With JFD, Redmond founded SPI, and established the first real game geek enterprise, but while I still admire Jim, Jim is an operator. Redmond was a decent human being. And very likely, Redmond was the first human being on this planet--with the possible exception of Sid Sackson--to think seriously about game design.

I find myself wanting to talk about the things I learned from Redmond, but I almost don't know where to begin. But perhaps this will suffice: before computers were anything that existed outside academia and government, Redmond taught me about UI. He taught me about the importance of graphical representation of information, how showing could be vastly more important than explaining, how a clever visual system could transform a game from mediocrity to fascination. Before digital games existed, he taught me the importance of math in games, the use of algorithmic systems to create gameplay. And he taught me the importance of decency and attentiveness to your customers in business: Redmond made it a point of personal pride to respond to every customer complaint, and on more than one occasion, raised holy hell with the customer service or warehouse people to ensure that complaints were addressed.

Redmond Simonsen was... is... was... one of the smartest, and most decent men I've ever known. After SPI imploded, and he moved to Texas, I kept on expecting to hear about the next fantastic thing he'd done--but life is not always kind to the best among us, and Redmond was, I suspect, like me, prone to black depression. I don't think he ever did find again his muse.

I haven't seen him in twenty years, and exchanged email with him in those years only once or twice. I'm wondering why that's so, now.... And I suspect it's more than a little because I didn't want to see him diminished, to find that the man I admired so greatly had not found his way, had not found something worthy of his many talents. That's more to do with me than him: the bleak fear, the sinking feeling that you haven't done anything worth a damn in twenty years. I guess I feared that if I met him, I'd just see another middle aged guy, damaged, as we all are, by life. And what I wanted was the competent, creative, self-assured, impressive--if geeky and socially somewhat inept--fellow who was, when you get down to it, the only thing approaching a mentor I ever had. I didn't want to see him diminished; I just wanted to take the elevator up, and have a conversation in his office, amid the smell of the rubber cement and the photographic equipment.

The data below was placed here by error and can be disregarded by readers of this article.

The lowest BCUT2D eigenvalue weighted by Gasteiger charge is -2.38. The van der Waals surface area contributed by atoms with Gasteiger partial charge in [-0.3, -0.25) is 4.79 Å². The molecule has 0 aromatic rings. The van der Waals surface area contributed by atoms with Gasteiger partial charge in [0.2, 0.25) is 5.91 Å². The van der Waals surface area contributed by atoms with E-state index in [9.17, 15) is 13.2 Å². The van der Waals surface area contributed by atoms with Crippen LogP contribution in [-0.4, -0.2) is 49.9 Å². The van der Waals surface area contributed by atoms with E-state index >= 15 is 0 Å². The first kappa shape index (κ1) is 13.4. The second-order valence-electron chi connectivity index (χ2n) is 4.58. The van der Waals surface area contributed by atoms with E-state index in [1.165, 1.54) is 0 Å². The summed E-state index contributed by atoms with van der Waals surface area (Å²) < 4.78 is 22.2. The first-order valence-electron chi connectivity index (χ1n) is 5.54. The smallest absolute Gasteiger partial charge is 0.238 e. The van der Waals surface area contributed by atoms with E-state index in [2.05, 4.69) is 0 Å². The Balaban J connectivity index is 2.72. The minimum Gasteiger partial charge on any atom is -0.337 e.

I do that, sometimes... Visit him in his office, I mean. In my dreams. I suspect I will again, in years to come. And if there is an afterlife, I hope to see him there again. It's where he belongs: designing the graphics for the next game.

This will mean something to some readers and nothing to others: As art director, Redmond chose cover illustrators for several of my early games. I think there's no doubt he had an amazing eye for talent. One of my games featured cover art by Charles Vess. Another by Howard Chaykin. They were then basically complete unknowns.

Some years ago, I wrote an obit for Dani Bunten, and thought I'd summoned... a sufficiency of emotion. But while Dan/i was a friend, s/he was not someone who was, when you get down to it, someone fundamentally important to me: I do not dream about seeing Dani again. Today, I'm feeling bitterly ashamed that I never did look Redmond up, on my (infrequent) visits to Texas. And I am very, very sorry that I will never see him in the flesh again.

Update: In comments, both Kevin Wilkins and Eric Smith take me to task for suggesting that Redmond didn't do much worthwhile in his later days, pointing out that it's ridiculous of me to say so, since I didn't keep in touch with him. Point taken. Although I'll point out that I also implied that I feel I haven't done much worth the powder to blow it to hell in the last several years--and that this was projection more than anything else.


But It's Over Now